And what of the elephant – or rather, the bear – in the room? Sarah Kolb plays an ever-present bear whose place in sorry did I wake you is one that may signify personal strength; “the bear means so many things, which is specific to every individual – what does that bear look like for you?” asks Georgieff. “It’s the part of you that helps you through the tough times. We all have an inner bear, and if we can tap into her, she’ll help us to survive.” It is this strength that the team hopes the audience can find in the show: “it’s bittersweet”, Sitaropoulou concludes. “It’s finding the strength to move forward by acknowledging what you leave in the past, and coming to terms with that”.


Leaving the past behind is a reality we must all face in the coronavirus pandemic, which is felt heavily in the world of theatre. With experiences of grief feeling particularly amplified, the sorry did I wake you team explains that dealing with loss through theatre is more important than ever. “We’re still very much looking to do a live performance in a physical performance space in the future”, Collins clarifies, “but the post-pandemic world is going to be a very different place. We’ve decided that there will be another version that we will be offering as a radio play.” Transferring a movement-dominated play into an audio format comes with challenges, but Sitaropoulou is confident it is possible; “it’s a big challenge that we’re putting a lot of work into – hopefully we’ll be able to release it sometime during the summer”.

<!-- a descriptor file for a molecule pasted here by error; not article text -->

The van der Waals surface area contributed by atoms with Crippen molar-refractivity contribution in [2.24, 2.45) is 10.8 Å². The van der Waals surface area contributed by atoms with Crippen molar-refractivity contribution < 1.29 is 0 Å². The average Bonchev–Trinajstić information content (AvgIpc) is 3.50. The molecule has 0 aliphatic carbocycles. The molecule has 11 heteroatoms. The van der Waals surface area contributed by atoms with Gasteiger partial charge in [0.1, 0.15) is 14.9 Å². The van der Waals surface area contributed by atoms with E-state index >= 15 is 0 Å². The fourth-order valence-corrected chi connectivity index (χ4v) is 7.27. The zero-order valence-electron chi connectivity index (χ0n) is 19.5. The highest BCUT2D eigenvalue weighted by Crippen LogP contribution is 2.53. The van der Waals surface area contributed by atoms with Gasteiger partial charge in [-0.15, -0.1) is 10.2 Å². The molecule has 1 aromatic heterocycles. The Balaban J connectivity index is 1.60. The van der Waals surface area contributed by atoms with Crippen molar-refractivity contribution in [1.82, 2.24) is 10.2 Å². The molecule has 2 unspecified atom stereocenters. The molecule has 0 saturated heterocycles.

With loss affecting so many of us in so many ways at present, sorry did I wake you is not only a timely reflection of the experience of coping with grief, its team also encourages us to find our own inner bears and use them to have the strength to survive. 


Hayley Gow

Hayley Rae
Hayley Rae

Hayley Rae is a writer, designer and actor who is in her final year of BA Drama and Theatre Arts at the University of Birmingham. She likes to fill her time with all sorts of creative endeavours, and enjoys taking an interdisciplinary approach to her theatrical work. Outside of her work with Upper Circle, Hayley can be found running around as President of Article19 Theatre Company, pouring over academic essays, and writing an eclectic mix of plays, poetry and prose.